"The Children’s Aid Society is pleased to support ‘East Harlem Against Deportation,’" said William Weisberg, Ph.D., Chief Operating Officer of The Children's Aid Society. "We have been proud to serve New York City’s immigrant communities for the past 156 years and strive to provide high quality services and opportunities for all children and families. As a united East Harlem community, we can combat feelings of fear and isolation with a strong message of hope and support for keeping families together."
"Today 200 ICE detainees in Port Isabel, Texas are on a hunger strike to protest the inhumane conditions at their detention center," Rosa Clemente, Campaign Director of Immigrant Rights, Amnesty International/USA . "There is evidence of abuse, and violations of human rights law, throughout the Department of Homeland Security’s ICE detention system. Amnesty International is proud to be a voice of activism for the 30,000 immigrants held in indefinite detentions everyday in the US, and we are asking that DHS and Secretary Janet Napolitano quickly implement all recommendations listed in our report ‘Jailed without Justice.’ No human being should be unjustly caged."
The number of US-born children with undocumented parents increased to four million in 2008, according to the Pew Hispanic Center. There are nearly one million undocumented residents in New York State, with perhaps 12 million across the country. While the Obama administration has suspended aggressive workforce raids by the US Immigration and Customs Enforcement, deportation proceedings continue to move forward.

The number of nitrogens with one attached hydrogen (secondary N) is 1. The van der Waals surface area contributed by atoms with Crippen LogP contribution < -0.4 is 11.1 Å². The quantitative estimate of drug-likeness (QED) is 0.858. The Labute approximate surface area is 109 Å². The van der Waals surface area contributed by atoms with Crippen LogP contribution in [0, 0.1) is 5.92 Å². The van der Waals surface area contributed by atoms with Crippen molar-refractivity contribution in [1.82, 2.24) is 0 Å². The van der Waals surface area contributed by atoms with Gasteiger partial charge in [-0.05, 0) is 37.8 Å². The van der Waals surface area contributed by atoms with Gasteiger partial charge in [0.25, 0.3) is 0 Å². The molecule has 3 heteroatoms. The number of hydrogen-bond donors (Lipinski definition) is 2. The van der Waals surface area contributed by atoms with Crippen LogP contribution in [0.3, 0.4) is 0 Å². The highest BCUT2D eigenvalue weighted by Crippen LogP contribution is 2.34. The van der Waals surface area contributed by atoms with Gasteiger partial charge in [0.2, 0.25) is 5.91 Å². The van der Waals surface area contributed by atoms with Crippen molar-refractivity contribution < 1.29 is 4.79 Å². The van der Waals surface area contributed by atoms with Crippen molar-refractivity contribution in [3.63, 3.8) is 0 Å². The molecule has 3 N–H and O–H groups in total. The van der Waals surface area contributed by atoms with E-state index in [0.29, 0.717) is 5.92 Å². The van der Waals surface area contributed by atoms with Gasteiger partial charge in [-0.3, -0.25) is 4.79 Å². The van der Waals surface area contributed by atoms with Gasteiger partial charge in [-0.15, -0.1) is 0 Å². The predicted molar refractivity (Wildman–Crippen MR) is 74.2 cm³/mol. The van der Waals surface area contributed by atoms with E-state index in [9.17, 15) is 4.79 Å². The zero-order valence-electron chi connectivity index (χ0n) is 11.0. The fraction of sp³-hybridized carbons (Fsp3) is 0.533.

The elected officials praised the President for his willingness to review existing immigration policy and work with Congress to enact reform. But they cautioned that rhetoric from anti-immigrant forces remains virulent, and has the potential to stoke violence and racism throughout the country, particularly in bad economic times.
The East Harlem Against Deportation builds upon a national effort by Congressman Luis V. Gutierrez and the members of the Congressional Hispanic Caucus to generate widespread support for sensible immigration reform through grassroots organizing efforts across the country. On January 10, 2009, one such event at Iglesia La Sinagoga in East Harlem drew hundreds of residents who spoke out against unjust deportation, and submitted testimony detailing how their families had been impacted.
"Too many innocent individuals and families are at risk of being deported and having their lives devastated by the unjust and discriminatorily aggressive enforcement practices of the previous administration. We need to protect such individuals from further harm and immediately revamp US deportation policy and practices in a sensible and humane way," said Manhattan Borough President Scott M. Stringer.
More information is available at the East Harlem Against Deportation blog: